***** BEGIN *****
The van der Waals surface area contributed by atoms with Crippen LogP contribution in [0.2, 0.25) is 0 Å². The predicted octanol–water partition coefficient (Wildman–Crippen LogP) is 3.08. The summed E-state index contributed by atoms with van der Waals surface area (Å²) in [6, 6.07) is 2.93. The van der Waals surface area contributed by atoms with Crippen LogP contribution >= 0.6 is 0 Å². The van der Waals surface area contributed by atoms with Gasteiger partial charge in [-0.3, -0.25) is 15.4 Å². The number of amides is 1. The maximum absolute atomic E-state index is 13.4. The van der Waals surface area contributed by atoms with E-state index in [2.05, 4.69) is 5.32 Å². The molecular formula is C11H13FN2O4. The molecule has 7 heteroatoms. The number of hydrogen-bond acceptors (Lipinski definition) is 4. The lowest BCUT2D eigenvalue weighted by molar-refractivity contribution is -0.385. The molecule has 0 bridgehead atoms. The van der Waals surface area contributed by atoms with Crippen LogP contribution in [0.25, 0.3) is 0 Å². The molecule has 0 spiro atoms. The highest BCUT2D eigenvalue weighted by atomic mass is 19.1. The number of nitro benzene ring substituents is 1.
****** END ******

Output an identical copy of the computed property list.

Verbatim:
The van der Waals surface area contributed by atoms with Crippen LogP contribution in [0.2, 0.25) is 0 Å². The predicted octanol–water partition coefficient (Wildman–Crippen LogP) is 3.08. The summed E-state index contributed by atoms with van der Waals surface area (Å²) in [6, 6.07) is 2.93. The van der Waals surface area contributed by atoms with Crippen LogP contribution >= 0.6 is 0 Å². The van der Waals surface area contributed by atoms with Gasteiger partial charge in [-0.3, -0.25) is 15.4 Å². The number of amides is 1. The maximum absolute atomic E-state index is 13.4. The van der Waals surface area contributed by atoms with E-state index in [2.05, 4.69) is 5.32 Å². The molecular formula is C11H13FN2O4. The molecule has 7 heteroatoms. The number of hydrogen-bond acceptors (Lipinski definition) is 4. The lowest BCUT2D eigenvalue weighted by molar-refractivity contribution is -0.385. The molecule has 0 bridgehead atoms. The van der Waals surface area contributed by atoms with Crippen LogP contribution in [0.25, 0.3) is 0 Å². The molecule has 0 spiro atoms. The highest BCUT2D eigenvalue weighted by atomic mass is 19.1. The number of nitro benzene ring substituents is 1.